Foreign Policy Blogs

Identity & Culture; Scholarship & Public Policy

Ivory TowerA recent article in Perspectives on Politics discusses the study of ethnic, religious, national, and other kinds of collective identity.  Specifically, Abdelal, et al note that political scientists use words like "ethnicity", "religious group", and "national identity" without regard to analytic rigor.  They present six different methods to ascertain group affiliation and bring scholarship back to earth. 

Nevertheless, I found myself reflecting less on methodology and more on the authors’ descriptions of the components of identity.   These components are also relevant to domestic lawmaking, diplomacy, and cross-cultural policy prescription. 

A. Collective identity, whether ethnic, national, linguistic, religious, gender-based or class-based, varies in content‚ what it means, for instance, to be Muslim or Kazakh or Irish-American. 

1. Group membership pre-conditions choices that individuals make.  They define boundaries and distinct practices.  These "rules" may be conscious ones, such as deciding to vote in a way that is consistent with one's religious values.  The rules may be fleetingly conscious, such as "I'm just using common sense when I hire people that share my habits and practices".  Or these rules may be so ingrained that each of us does not even realize how much we have assimilated the rules of our identity.

2. Collective identities have social purpose: they provide goals and the means to goals.  For instance, Russian-speakers across the CIS and Eastern Europe can seek others with like language skills to develop international and regional business.

3. Identity also involves comparison and contrast to other groups:  "Unlike these others (fill in the blank), we know how to (fill in another blank). ” I would say that comparison can be a part of strength, but also a means to complacency or discrimination.

4. Last of all, all of these aspects of identity make the frame and a lot of the picture in an individual or collective world view.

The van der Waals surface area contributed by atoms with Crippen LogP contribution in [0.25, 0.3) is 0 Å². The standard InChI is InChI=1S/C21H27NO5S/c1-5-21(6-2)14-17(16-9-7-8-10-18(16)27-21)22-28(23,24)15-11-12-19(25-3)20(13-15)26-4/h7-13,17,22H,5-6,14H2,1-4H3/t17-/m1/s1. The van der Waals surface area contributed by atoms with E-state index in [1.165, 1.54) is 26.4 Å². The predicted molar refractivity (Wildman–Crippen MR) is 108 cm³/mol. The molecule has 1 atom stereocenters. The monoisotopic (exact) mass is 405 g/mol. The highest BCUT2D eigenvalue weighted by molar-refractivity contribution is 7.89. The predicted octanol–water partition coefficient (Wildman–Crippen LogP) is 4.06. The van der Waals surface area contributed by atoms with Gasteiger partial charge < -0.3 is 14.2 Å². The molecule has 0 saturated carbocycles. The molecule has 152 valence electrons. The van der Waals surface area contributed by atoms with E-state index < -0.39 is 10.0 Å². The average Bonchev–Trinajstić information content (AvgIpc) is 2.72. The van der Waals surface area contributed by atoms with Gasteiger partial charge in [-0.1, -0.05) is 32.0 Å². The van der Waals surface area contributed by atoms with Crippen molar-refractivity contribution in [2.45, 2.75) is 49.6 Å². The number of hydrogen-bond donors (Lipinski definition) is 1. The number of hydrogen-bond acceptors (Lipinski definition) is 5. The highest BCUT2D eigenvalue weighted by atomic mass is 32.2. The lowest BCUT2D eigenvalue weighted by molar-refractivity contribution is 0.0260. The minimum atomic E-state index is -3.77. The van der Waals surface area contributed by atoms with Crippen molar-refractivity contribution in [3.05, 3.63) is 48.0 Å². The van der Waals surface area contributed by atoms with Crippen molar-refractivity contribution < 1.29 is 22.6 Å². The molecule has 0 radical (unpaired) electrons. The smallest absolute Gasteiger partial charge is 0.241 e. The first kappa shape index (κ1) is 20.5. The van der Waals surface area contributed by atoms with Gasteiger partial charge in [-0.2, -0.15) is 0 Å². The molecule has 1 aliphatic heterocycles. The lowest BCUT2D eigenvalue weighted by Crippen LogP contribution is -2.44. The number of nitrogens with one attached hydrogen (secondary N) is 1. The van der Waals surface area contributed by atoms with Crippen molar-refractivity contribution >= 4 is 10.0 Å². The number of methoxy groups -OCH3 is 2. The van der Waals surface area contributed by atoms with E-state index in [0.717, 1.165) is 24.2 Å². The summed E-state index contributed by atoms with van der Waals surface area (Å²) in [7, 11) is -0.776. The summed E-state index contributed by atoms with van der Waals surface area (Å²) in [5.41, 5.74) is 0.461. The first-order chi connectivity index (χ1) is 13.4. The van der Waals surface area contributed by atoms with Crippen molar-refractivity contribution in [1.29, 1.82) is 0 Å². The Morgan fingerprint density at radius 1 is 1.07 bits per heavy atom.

B. The next part of their description of identity has to do with its cohesiveness within.  Under global exchange, we can see that the agreement about identity within groups is beginning to change.  In some cases, the fidelity can become more marked; in others, more varied.  With globalization, individuals world-wide find themselves deciding which of their many affiliations are the most important.  As always, force may impel others to affiliate, but good politics makes affiliation compelling.

Ethnicity Map of Central Asia

Recent Identity-Related Central Asian Political Events:
President Rahmon's recent decision about his name and his intent to go on the Hajj bespeaks a change in identity for himself and possibly for national identity.

One could look at Uzbekistan's recent persecution of Akramiya as counter-productive because it tends, through persecution, to highlight the otherness between Akromiya members and the government.  Group persecution also strengthens collective identity under adversity.  Some also say that persecution of Hizb-ut-Tahrir, from the UK to the Russian Federation to Central Asia, falls in this category.

Under identity-based criteria, forbidding Kyrgyzstani girls to attend school in hijab (or in French students or students from Minneapolis, for that matter) focuses identity at the point of the identity marker‚ identity as shown by contrasting dress.  By forbidding school attendance, they miss the opportunity to foster multiple identity: as common speakers, as educated, or as national citizens (Kyrgyz or French or Americans); as readers of Vecherny Bishkek, Le Figaro, or The New York Times

Psychologically, identity is highly ingrained, right after food, water, and shelter.  Policies which seem well-crafted by its authors, may unduly challenge identity and create conflict.  These new policy prescriptions look like a blunt stick, battering those who must live them.  At the same time, politicians cannot always avoid goals obstructed by identity politics, norms, and practices.  But considering identity affiliation can only help craft better policies and procedures. 

Understanding the components of identity also serves to show just how well we know our neighbors and ourselves.  It also helps us analyze how far each of us have come, individually and as part of numerous collectives, in our world relationships and views of others.

See Sourcenotes: General, for Abdelal, et al
Cathryn Cluver writes extensively on France's politicization of identity and its hazards, posted on FPA's Migration blog

Photo:  Trinity College
Map: University of Texas, Perry-Castaneda Library (Map link, Central Asian Newsroom)